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SIMILE AGIT IN SIMILE.

BY WINCENT BOURNE.

CRISTATUS, pictisque ad Thaida Psittacus alis,
Missus ab Eoo munus amante venit.
Ancillis mandat primam formare loquelam,
Archididascaliae dat sibi Thais opus.
Psittace, ait Thais, fingitgue sonantia molle
Basla, quae docilis molle refingit avis.
Jam captat, jam dimidiat tyrunculus ; et jam
Integrat auditos articulatoue sonos.
Psittace mi pulcher pulchelle, hera dicit alumno ;
Psittace mi pulcher, reddit alumnus herae.
Jamgue canit, ridet, decesque a grotatin hora,
Et vocat ancillas nomine quamgue suo.
Multaque scurratur mendax, et multajocatur,
Et lepido populum detinet augurio.
Nunc tremulum illudet fratrem, qui suspicit, et Pol!
Carnalis, quisquis te docet, inquit, homo est;
Argutac nunc stridet anas argutulus instar;
Respicit, et nebulo es, quisquises, inquit anus.
Quando fuit melior tyro, meliorve magistra!
Quando duo ingeniis tam coière pares!
Ardua discenti nulla est, res nulla docenti
Ardua ; cum doceat foemina, discat avis.

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IV. THE PARROT.

TRANSLATION OF THE FOREGOING,

I.
IN painted plumes superbly dress'd,
A native of the gorgeous east,
By many a billow toss'd,
Poll gains at length the British shore,
Part of the captain's precious store,
A present to his toast.
II.
Belinda's maids are soon preferr'd,
To teach him now and then a word,
As Poll can master it;
But’tis her own important charge,
To qualify him more at large,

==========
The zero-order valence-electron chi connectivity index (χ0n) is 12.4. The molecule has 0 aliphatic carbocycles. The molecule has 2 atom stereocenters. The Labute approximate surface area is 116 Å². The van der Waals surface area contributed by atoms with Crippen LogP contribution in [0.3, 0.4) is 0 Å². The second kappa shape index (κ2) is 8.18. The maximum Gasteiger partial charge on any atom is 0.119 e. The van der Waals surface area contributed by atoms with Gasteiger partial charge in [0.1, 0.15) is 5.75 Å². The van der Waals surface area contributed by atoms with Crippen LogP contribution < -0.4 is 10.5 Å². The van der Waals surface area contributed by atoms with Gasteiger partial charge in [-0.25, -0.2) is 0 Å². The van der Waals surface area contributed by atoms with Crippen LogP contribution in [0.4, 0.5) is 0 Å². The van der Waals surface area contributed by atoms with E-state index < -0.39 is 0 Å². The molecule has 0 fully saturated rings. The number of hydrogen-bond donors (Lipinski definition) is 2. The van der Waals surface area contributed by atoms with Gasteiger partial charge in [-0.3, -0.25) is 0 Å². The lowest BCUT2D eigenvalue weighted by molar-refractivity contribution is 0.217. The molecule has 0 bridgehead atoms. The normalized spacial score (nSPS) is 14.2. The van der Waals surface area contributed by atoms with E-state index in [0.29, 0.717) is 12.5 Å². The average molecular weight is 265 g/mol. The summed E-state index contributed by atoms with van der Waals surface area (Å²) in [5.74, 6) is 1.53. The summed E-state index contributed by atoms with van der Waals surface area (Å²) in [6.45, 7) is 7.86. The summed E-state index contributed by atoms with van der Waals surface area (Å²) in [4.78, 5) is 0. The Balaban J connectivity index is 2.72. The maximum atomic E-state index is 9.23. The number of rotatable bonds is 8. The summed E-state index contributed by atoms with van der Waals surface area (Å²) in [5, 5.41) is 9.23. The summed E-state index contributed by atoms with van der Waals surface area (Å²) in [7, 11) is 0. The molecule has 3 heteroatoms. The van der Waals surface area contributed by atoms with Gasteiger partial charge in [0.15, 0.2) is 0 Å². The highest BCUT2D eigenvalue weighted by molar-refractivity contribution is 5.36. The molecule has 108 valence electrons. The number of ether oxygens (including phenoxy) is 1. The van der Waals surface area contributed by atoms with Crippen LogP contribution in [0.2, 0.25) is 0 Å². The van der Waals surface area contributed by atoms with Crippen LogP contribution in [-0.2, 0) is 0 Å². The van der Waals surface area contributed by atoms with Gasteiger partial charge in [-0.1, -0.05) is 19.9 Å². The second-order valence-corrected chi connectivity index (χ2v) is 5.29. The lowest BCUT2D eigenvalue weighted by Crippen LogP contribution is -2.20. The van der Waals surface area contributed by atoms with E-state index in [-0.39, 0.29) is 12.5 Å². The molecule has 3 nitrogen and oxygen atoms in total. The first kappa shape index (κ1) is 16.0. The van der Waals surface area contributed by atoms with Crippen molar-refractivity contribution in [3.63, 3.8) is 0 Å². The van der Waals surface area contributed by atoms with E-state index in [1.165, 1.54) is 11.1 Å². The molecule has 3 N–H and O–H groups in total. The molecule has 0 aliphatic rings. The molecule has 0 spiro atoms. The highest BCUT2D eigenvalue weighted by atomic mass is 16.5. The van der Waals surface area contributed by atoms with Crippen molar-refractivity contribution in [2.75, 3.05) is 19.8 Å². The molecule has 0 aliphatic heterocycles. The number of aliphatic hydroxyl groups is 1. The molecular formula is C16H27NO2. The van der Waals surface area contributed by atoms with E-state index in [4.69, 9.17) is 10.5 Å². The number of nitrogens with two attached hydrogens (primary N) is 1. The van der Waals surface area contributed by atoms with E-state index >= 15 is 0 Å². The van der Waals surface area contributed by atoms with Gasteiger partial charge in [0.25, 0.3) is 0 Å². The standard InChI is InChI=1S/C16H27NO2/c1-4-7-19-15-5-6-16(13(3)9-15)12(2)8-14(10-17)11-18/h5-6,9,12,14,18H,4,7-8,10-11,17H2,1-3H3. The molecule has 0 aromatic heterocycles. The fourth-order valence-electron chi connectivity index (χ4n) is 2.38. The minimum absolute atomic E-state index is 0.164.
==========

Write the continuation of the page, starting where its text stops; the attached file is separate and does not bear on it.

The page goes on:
And make him quite a wit.
III.
Sweet Poll! his doating mistress cries,
Sweet Poll! the mimick bird replies;
And calls aloud for sack.
She next instructs him in the kiss;
'Tis now a little one, like Miss,
And now a hearty smack.
IV.
At first he aims at what he hears;
And, list’ning close with both his ears,

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Just catches at the sound;
But soon articulates aloud,
Much to th” amusement of the crowd,
And stuns the neighbours round.
- V.
A querulous old woman’s voice
His hum’rous talent next employs;
He scolds, and gives the lie.
And now he sings, and now is sick,
Here Sally, Susan, come, come quick,
Poor Poll is like to die :
VI.
Belinda and her bird! 'tis rare,
To meet with such a well-match'd pair,
The language and the tone,
Each character in ev'ry part
Sustain'd with so much grace and art,
And both in unison.
VII.
When children first begin to spell,
And stammer out a syllable,
We think them tedious creatures;
But difficulties soon abate,
When birds are to be taught to prate,
And women are the teachers.

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TRANSLATION OF

PRIOR'S

CHLOE AND EUPHELIA.

I. MERCATOR, vigiles oculos ut fallere possit, Nomine sub ficto trans mare mittit opes; Lené sonat liquidumque meis Euphelia chordis, Sed solam exoptant te, mea vota, Chloe. II. Ad speculum ornabat nitidos Euphelia crines, Cum dixit mea lux, Heus, cane, sume lyram. Namgue lyram juxtapositam cum carmine widit, Suave quidem carmen dulcisonamque lyram. III. Fila lyrae vocemque paro suspiria surgunt, Et miscent numeris murmura moesta meis, Dumque tua memoro laudes, Euphelia format, Tota anima interea pendet ab ore Chloes. IV. Subrubet illa pudore, et contrahit altera frontem, Me torquet mea mens conscia, psallo, tremo; Atque Cupidinea dixit Dea cincta corona, Heu! fallendi artem quam didicere parum.

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Shewing how he went farther than he intended, and came safe home again.

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JOHN GILPIN was a citizen
Of credit and renown,

A train-band captain eke was he
Of famous London town.

John Gilpin's spouse said to her dear,
Though wedded we have been

These twice ten tedious years, yet we
No holiday have seen.

To-morrow is our wedding-day,
And we will then repair

Unto the Bell at Edmonton
All in a chaise and pair.

My sister and my sister's child,
Myself, and children three,

Will fill the chaise; so you must ride
On horseback after we.

He soon replied, I do admire --
Of womankind but one,

And you are she, my dearest dear,
Therefore it shall be done.

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